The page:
This year, Ms Maria Balshaw will become the first female director of Tate Galleries, while Ms Frances Morris, director of Tate Modern, has been vocal about championing female artists since she was appointed in 2015. According to Ms Morris, Tate Modern's permanent collection representing 335 female artists compared with 959 male artists is "just not good enough".
In a powerful move, she chose to devote half of the solo-artist rooms in the Tate Modern extension, Switch House, to female artists such as Louise Bourgeouis, Ana Lupa and Suzanna Lacey when it opened last summer.
"Very simply, we have made a commitment to rethinking our collection, how we build it and the choices we make," says Ms Morris. "And I think what we did with Switch House was in a way very simple. We didn't dress it up as a strategy or positive discrimination - it was just great work by women and an attempt to redress the gender balance. Simple as that. And a lot of my peers said: 'What a relief.'"
She has been responsible for the ever-growing number of solo female shows at Tate Modern including Marlene Dumas, Sonia Delauney, Mona Hatoum and Agnes Martin.
To her, the key for Tate Modern to progress towards gender parity is to untangle itself from the moneydriven monster that is the art market. After all, if the major institutions continue to buy and exhibit only the blockbuster artists that currently fetch the biggest price tags at auction, then women will never get a look-in.
Ms Morris refuses to accept that a price tag should have any bearing on what Tate Modern collects and displays. "We really have to stop celebrating creativity depending on how it's monetised by the art market," she says.
"My heart sinks when I read things saying the Tate Modern's collection is weak because they're using the standards of the last auction sales or MoMa in New York. That's not what we're about. It's not about constructing a collection based on shopping and taste in the private sector. We're interested in art whose value lies in excellence, provocation and fascination for the public. And, more often than not, that art is made by women."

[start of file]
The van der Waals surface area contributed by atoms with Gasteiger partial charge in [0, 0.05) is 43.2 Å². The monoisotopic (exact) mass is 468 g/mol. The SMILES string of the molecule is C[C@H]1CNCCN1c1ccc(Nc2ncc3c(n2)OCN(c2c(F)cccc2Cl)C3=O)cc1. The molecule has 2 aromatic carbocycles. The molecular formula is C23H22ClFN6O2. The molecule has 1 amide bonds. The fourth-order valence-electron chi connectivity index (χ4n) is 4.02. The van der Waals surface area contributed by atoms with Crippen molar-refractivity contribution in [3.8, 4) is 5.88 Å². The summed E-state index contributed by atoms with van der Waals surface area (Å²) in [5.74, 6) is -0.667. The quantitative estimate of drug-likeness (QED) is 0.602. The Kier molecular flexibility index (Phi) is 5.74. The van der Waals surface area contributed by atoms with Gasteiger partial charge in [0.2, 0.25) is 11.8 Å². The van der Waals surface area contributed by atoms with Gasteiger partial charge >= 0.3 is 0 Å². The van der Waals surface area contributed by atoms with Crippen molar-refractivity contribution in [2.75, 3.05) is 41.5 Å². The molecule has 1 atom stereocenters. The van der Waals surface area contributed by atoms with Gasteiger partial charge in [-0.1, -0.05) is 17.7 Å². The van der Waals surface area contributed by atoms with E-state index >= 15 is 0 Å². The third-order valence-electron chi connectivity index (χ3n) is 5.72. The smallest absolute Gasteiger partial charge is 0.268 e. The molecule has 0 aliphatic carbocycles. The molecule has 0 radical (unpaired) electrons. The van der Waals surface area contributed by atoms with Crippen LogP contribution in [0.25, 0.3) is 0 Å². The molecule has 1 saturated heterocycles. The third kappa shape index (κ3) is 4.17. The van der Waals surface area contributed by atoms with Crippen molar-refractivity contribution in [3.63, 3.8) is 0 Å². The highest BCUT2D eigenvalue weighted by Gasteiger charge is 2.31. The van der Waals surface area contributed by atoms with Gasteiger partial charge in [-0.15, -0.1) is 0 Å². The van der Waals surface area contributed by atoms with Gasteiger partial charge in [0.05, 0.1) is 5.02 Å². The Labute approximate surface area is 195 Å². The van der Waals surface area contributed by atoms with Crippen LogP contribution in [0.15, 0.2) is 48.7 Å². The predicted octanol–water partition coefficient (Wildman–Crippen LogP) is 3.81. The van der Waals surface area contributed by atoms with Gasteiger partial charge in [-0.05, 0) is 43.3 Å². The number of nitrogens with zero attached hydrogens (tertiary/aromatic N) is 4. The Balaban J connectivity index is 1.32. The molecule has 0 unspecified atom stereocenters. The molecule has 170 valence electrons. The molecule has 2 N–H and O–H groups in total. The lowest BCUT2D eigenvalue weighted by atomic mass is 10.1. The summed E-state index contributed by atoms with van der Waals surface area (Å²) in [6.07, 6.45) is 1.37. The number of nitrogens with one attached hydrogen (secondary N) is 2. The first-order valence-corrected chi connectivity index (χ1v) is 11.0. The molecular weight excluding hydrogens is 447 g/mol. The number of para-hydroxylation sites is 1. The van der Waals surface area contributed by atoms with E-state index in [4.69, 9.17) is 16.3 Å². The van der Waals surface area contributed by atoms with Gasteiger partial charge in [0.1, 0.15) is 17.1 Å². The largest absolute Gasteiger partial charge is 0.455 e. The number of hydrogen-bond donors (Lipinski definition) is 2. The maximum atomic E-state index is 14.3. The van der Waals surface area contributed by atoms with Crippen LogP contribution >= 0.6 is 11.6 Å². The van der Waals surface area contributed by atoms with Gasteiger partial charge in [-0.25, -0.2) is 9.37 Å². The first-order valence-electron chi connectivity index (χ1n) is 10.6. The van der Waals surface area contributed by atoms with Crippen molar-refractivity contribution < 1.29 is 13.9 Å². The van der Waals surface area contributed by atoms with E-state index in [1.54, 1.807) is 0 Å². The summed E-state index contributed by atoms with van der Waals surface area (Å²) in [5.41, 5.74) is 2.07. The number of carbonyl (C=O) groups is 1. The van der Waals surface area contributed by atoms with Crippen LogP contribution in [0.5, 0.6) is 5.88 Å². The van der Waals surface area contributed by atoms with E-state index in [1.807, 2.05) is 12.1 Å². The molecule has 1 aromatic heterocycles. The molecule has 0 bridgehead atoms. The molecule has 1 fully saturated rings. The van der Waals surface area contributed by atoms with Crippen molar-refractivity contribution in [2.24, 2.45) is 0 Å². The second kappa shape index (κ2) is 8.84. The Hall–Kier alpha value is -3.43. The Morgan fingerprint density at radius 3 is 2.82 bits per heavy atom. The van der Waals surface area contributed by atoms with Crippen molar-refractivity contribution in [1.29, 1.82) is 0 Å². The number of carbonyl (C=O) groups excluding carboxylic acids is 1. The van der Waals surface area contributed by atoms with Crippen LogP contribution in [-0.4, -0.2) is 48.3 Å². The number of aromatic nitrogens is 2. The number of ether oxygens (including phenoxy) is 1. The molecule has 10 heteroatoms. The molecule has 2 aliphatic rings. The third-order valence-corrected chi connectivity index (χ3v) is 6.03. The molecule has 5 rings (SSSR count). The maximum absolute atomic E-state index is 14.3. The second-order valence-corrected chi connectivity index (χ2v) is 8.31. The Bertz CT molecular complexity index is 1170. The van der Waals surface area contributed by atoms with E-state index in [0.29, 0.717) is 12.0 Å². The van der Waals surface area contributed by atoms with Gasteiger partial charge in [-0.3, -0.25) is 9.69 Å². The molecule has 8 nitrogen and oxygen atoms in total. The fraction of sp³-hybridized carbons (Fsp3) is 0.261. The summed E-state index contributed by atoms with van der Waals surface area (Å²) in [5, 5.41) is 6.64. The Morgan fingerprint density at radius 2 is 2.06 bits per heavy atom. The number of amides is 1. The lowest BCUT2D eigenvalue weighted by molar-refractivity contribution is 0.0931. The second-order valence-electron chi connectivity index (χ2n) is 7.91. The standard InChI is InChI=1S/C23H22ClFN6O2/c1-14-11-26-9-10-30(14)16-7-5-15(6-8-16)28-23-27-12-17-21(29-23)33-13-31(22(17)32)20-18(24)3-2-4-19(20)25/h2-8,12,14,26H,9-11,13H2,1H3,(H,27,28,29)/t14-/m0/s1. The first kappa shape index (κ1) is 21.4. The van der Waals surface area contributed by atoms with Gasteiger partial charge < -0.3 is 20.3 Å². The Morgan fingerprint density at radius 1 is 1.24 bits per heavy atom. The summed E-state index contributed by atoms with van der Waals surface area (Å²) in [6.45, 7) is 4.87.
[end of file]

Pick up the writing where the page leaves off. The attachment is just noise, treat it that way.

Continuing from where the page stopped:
In the public sphere, she is not acting alone. Ms Iwona Blazwick, director of Whitechapel Gallery, has staged more solo shows by women than men in recent years, including a current exhibition by Guerilla Girls, the artist-activist group set up in the 1980s to challenge the dismal representation of women in the art world.
The issue has also been championed by Mr Hans Ulrich Obrist, director of the Serpentine Gallery who was last year named the most powerful figure in the art world. "I always ask if there is a pioneering or exciting female artist who needs rediscovering," he says.
"That's how I found out about the work of great Brazilian artist, Lygia Pape, about Phyllida Barlow and, in the Middle East, Etel Adnan."
All have since had solo shows at some of the most important galleries around the world.
The big auction houses, which equal commercial galleries in terms of influence, also appear to be making an effort. This month, Sotheby's will open a joint show by Louise Bourgeois and Yayoi Kusama, two 20th-century female artists whose works command millions at auction, making them rarities in the field.